57. Cattivella says:

    Ugh, we get stuff like this all the time for LLCs and corporations we’ve set up. There is a company that sends out official looking notices and mandatory filings – things you DO actually have to file, but can do easily with the secretary of state for about $20. This company makes you think their mailing is the official one by putting a bunch of business code citings on it and then charges you $100. It’s insanely deceptive and I could see many small business people falling for it.

  58. Nick1693 says:

    @gergs: I just Google Mapped the address and saw the same thing. The address from satellite looks like a giant warehouse.


  59. Nick1693 says:

    @Nick1693: Link doesnt work… Heres the good one []

  60. Kevinber says:

    It’s done by a company called MAN Marketing.

    Their contact page:

  61. @Trai_Dep: I’ve always wondered about this. My wife got one of these red-light tickets in the mail 2 years ago. The car in the picture was registered to my FIL. The driver was my SIL. My wife called the police department and told them that it wasn’t her in the pic. They said that they had to assume it was her based on the records they had (they knew it wasn’t FIL, so assumed it was the oldest of the 3 daughters). The ticket would go on her record unless we identified who was driving. Isn’t it their responsibility to identify who it is? Could we have just taken it to court and show the judge that it wasn’t her in the picture? Are we really compelled to rat out her sister? (BTW, she sang like a stool pigeon, the hell we were gonna take the fall for her sister!)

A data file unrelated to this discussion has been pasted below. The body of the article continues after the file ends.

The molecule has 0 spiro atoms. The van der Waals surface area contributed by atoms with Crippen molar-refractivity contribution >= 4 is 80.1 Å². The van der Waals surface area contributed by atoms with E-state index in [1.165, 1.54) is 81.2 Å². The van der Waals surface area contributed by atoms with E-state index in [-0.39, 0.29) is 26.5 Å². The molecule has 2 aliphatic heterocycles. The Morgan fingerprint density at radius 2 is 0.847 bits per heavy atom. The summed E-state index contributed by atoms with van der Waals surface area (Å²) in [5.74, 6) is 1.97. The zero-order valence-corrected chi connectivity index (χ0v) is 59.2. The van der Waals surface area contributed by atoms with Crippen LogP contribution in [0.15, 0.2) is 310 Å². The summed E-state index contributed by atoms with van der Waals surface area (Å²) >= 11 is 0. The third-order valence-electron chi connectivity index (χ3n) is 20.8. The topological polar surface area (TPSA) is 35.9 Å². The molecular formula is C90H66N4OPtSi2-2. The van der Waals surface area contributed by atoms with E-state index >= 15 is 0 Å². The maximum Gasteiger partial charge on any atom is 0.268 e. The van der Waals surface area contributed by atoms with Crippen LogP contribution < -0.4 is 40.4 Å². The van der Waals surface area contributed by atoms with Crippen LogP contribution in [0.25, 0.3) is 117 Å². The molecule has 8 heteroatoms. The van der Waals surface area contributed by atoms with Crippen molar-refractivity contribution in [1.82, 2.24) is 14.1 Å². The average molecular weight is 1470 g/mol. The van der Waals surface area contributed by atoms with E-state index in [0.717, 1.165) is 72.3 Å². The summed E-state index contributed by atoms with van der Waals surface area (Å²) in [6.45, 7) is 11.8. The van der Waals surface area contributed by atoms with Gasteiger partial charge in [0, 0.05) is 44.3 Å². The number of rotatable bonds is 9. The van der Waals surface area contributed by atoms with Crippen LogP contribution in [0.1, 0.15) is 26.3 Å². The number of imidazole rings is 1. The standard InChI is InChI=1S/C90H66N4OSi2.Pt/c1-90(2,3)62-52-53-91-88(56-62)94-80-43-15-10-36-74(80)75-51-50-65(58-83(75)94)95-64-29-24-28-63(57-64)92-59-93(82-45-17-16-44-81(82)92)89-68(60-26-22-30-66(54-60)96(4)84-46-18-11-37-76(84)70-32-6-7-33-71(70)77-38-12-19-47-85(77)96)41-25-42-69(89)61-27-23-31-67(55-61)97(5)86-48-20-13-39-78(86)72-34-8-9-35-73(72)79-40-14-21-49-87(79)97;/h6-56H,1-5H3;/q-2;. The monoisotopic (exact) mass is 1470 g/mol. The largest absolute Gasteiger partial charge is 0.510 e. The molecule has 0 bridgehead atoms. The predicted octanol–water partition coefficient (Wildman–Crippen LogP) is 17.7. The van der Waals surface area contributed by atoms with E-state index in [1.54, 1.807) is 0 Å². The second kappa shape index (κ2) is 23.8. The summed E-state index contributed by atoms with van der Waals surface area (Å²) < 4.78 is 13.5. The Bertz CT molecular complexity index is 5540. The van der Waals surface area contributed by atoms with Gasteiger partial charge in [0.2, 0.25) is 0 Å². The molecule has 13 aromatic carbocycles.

62. FromThisSoil says:

    Gee, I hope you paid the $20,000 ticket!

  63. vespa59 says:

    I think it’d be fun to shoot back. Call the dealership and social engineer some contact info for their head of marketing. Then send snail mail addressed to their GM or their general counsel or something. Make it official looking from the FBI or some other government agency, claiming that the marketing head is under investigation for child porn. State that the dealership is liable because “our investigation has determined that some messages originated from your business’s computers”.

    Worded properly, you could at best get the person making the shady marketing decisions fired, and at worst at least point out to the owner that fake government trouble notices are not amusing.

  64. Trai_Dep says:

    @FightOnTrojans: It doesn’t seem legal that the only out for a ticket that shows you’re CLEARLY not the one behind the wheel is to do the police’s job and find the real criminal. Especially when this wouldn’t be an issue if, y’know, you had a real cop giving the ticket. It seems that they (Boeing and our municipality, for me) is using you as an unpaid employee for them.